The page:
This is probably one of the most exciting things that’s happened in public transit in my lifetime. We’re creating the future.” – Mayor Jeffry Wosje, Plymouth, Minnesota.
Midsize metropolitan areas are growing, and traditional transit is struggling to serve those rapidly growing populations and shifting demographics. In rural areas, fixed-route buses are often limited or non-existent, impeding access to opportunities such as better employment, healthcare, and education for residents of those communities. These challenges are forcing city and transit officials to rethink their transit strategy.
Microtransit is filling that gap by reducing barriers to access and energizing communities. Easy to deploy and more affordable than traditional ride-sharing, microtransit offers first-mile/last-mile service to rural residents, making car-optional cities a reality for both urban and rural communities.
City and transit leaders have touted microtransit as an instrument for economic development and vitality. By partnering with transit agencies across the nation, TransLoc is committed to helping municipalities better serve their communities by tackling existing transportation problems and embracing a mobility mindset.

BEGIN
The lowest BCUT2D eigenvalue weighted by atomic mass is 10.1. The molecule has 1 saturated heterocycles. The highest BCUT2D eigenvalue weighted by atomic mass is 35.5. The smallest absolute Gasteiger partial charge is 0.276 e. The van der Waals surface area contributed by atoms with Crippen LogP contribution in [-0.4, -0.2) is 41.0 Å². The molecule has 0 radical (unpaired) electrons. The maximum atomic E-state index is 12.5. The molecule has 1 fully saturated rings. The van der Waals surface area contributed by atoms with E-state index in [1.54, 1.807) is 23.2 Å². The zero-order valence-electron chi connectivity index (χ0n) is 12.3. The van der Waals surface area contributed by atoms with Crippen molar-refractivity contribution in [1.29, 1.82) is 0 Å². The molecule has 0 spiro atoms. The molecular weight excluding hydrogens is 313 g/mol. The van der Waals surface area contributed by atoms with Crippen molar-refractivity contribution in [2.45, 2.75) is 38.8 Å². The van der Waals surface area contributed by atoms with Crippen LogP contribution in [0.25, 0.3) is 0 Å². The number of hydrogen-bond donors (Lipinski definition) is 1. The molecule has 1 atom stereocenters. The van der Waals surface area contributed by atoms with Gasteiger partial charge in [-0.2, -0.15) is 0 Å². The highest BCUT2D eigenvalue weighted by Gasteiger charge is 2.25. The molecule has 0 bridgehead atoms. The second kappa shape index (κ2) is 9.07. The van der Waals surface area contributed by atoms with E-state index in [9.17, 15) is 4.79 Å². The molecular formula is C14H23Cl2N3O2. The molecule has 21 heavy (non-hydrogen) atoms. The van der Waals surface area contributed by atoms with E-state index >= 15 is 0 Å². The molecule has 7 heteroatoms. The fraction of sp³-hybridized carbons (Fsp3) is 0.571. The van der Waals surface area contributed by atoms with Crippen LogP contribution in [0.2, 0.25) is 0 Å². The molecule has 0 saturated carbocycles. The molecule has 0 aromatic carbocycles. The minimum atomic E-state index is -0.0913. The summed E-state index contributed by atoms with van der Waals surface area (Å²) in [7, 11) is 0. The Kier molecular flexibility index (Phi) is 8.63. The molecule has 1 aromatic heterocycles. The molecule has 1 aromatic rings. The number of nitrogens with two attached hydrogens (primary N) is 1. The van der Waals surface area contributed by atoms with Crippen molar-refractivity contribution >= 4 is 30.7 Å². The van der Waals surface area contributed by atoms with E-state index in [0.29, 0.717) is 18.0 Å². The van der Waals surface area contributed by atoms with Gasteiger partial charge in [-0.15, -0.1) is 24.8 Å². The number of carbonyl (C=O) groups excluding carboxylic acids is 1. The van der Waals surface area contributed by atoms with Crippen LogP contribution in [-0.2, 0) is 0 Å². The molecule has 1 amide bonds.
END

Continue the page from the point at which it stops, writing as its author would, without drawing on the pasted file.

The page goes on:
“Transit can build new public and private partnerships to foster more jobs and business opportunities. Transit can reignite historic industries and neighborhoods with new energy and shared ideas. Transit can connect diverse people, communities, and organizations together so everyone can access the city’s future and no one is left behind.”
Transit and community leaders Jessica Mefford-Miller, Executive Director of Metro Transit in St. Louis; Brandon Policicchio, Chief Customer and Business Development Officer at Greater Dayton Regional Transit Authority in Ohio; and Jeffrey Wosje, Mayor of Plymouth, Minnesota, discuss how microtransit is leveling the playing field and vitalizing communities.
To learn how microtransit is vitalizing communities, download our white paper today!